This was October 1st, about a month after I had been completely let down about my book and it gave me new focus. Once they accepted our offer and escrow began, anyone who’s purchased a house {especially in these crazy times where any little thing could keep you from getting a loan} knows just how stressful and exciting the journey is. By November 15th, we had driven up and down the mountain at least 4 times and finally went to sign the papers and get our keys. We bought our first house… up a mountain, in the middle of the woods, by a lake, and we were in love.

signing escrow documents

* * * CUT TO NOW * * *

As we are settling nicely into our new life, I find myself more introspective than usual, which is confusing but exciting as well. This usually means a growth and awakening is in my near future, and I’m so ready for that. And I think I’m finally feeling like myself again as far as blogging is concerned. Something strange happens when you begin to gain a following; you become more protective of your vulnerability, build walls to fend off mean comments, and hide behind what society says you should be. And that’s not me. Combined with the “professional” road I was successfully failing at, turned my blog into something that wasn’t mine, but what I thought it was supposed to be. I removed my own personality almost entirely fearing judgement from trolls. I was creating posts and DIYs with everyone else in mind instead of what I wanted to do and even bored myself.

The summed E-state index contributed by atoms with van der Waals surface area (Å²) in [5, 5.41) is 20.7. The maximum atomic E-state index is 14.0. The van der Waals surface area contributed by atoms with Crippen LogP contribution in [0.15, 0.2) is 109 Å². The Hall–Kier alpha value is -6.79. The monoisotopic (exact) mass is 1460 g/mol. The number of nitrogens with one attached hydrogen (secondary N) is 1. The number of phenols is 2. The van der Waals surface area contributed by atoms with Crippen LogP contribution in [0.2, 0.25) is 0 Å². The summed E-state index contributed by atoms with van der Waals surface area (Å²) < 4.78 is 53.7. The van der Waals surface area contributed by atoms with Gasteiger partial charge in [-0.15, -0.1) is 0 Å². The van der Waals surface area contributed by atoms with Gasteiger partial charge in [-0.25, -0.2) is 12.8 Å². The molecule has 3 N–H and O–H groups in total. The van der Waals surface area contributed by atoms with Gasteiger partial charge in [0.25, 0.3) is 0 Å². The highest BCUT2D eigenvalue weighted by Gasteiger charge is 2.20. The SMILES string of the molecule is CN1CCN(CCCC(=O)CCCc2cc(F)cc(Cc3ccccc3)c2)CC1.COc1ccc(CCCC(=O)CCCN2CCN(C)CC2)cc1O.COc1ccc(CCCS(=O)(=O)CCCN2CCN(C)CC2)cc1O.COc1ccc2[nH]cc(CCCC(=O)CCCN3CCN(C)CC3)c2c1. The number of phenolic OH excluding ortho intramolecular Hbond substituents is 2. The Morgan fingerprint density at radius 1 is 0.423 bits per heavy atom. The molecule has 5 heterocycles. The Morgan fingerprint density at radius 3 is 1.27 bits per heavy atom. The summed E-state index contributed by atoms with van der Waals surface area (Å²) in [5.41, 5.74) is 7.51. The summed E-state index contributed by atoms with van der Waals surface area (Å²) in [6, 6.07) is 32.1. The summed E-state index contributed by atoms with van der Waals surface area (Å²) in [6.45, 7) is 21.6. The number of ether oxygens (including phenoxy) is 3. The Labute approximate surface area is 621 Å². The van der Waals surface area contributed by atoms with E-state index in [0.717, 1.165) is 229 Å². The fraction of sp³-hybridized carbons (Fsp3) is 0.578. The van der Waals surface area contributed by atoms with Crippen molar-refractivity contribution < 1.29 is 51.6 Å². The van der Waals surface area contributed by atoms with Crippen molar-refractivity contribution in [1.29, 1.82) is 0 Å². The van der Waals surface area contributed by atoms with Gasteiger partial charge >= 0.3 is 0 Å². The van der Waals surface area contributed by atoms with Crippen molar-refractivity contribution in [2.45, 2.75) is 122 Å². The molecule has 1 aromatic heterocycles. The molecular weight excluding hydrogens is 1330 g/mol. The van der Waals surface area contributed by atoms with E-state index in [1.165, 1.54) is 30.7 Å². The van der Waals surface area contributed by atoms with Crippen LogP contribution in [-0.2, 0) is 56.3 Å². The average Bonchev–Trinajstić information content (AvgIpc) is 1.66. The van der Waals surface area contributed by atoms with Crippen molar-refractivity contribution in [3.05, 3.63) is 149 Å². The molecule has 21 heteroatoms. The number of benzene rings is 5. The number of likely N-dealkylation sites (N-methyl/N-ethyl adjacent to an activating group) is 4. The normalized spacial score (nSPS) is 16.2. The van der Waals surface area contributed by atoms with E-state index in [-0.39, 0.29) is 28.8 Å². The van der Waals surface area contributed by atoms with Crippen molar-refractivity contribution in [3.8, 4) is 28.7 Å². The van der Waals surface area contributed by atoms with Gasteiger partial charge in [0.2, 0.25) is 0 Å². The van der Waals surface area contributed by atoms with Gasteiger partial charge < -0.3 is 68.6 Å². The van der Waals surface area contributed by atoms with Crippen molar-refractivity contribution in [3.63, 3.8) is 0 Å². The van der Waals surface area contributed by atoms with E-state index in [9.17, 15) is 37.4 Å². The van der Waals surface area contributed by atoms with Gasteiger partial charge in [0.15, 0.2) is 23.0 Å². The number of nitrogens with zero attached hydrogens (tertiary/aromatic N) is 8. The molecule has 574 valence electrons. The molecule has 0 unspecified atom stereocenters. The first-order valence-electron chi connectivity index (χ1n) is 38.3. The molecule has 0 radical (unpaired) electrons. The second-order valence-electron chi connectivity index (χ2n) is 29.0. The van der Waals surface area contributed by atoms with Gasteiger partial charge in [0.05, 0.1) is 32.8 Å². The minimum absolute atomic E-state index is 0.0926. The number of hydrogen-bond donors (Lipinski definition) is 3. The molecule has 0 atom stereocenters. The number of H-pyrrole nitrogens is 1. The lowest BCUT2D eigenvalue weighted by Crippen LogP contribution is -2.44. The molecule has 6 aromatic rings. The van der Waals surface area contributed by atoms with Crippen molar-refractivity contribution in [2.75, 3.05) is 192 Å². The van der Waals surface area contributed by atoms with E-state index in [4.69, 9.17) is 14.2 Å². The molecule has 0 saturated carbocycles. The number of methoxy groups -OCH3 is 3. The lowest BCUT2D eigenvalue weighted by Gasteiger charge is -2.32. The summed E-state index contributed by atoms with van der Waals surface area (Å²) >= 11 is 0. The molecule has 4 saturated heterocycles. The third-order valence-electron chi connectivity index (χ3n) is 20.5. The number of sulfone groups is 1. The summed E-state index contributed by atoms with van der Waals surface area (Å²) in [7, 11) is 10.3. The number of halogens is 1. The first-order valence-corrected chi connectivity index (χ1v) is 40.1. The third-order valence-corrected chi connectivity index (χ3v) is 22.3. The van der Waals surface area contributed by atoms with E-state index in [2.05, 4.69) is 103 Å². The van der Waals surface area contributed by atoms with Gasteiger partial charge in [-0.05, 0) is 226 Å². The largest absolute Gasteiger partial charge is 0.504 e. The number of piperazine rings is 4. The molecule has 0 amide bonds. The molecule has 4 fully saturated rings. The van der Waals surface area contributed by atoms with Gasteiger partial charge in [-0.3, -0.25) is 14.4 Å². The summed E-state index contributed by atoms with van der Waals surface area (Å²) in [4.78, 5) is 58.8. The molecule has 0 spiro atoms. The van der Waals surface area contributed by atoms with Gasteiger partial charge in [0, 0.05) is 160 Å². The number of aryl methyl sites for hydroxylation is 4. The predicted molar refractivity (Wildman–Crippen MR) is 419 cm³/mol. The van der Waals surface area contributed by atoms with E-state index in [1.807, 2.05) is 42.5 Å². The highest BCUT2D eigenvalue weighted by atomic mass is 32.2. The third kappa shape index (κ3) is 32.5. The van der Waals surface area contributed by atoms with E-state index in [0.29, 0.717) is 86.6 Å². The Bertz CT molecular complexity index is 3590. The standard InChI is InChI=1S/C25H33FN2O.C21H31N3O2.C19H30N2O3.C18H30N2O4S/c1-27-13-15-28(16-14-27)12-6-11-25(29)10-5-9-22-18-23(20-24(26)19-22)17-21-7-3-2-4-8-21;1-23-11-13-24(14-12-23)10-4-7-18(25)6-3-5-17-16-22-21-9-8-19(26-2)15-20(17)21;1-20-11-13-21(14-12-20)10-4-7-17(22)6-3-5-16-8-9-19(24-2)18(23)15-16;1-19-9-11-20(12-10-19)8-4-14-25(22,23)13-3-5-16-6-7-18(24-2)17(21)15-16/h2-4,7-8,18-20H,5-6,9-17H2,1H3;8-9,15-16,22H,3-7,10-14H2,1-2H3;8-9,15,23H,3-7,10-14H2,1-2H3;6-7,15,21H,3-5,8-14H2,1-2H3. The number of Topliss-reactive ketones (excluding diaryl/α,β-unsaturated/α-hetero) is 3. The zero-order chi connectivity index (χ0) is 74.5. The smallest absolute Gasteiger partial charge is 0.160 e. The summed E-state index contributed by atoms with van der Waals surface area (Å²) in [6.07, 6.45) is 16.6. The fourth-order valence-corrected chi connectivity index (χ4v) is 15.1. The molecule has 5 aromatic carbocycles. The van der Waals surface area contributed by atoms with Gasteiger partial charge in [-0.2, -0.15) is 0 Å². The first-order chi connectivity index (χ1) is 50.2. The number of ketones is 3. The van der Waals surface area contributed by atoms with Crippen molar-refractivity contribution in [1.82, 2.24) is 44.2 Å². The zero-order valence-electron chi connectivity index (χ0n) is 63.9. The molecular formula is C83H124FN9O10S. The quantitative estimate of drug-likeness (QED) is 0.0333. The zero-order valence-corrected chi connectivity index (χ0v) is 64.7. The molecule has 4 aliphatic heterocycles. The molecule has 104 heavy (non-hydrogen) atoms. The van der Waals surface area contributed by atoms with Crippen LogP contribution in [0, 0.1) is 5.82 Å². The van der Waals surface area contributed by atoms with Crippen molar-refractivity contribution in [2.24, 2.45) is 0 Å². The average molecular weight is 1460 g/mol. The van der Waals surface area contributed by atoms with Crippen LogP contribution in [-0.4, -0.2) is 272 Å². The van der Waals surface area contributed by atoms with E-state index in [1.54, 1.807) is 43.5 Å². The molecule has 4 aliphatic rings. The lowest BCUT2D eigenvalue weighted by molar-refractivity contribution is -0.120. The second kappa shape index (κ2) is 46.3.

The great challenge of our world is to live a life of contentment, regardless of what other people do, say, think or believe. ~ Dr. Jodi Prinzivalli

It didn’t need to be more “professional” just because I was a “pro” blogger. It needed to be more “me” because it was and is “mine”, and that’s what makes it special. It’s my perspective I’m interested in writing about, not what’s already posted and published elsewhere on this vast internet.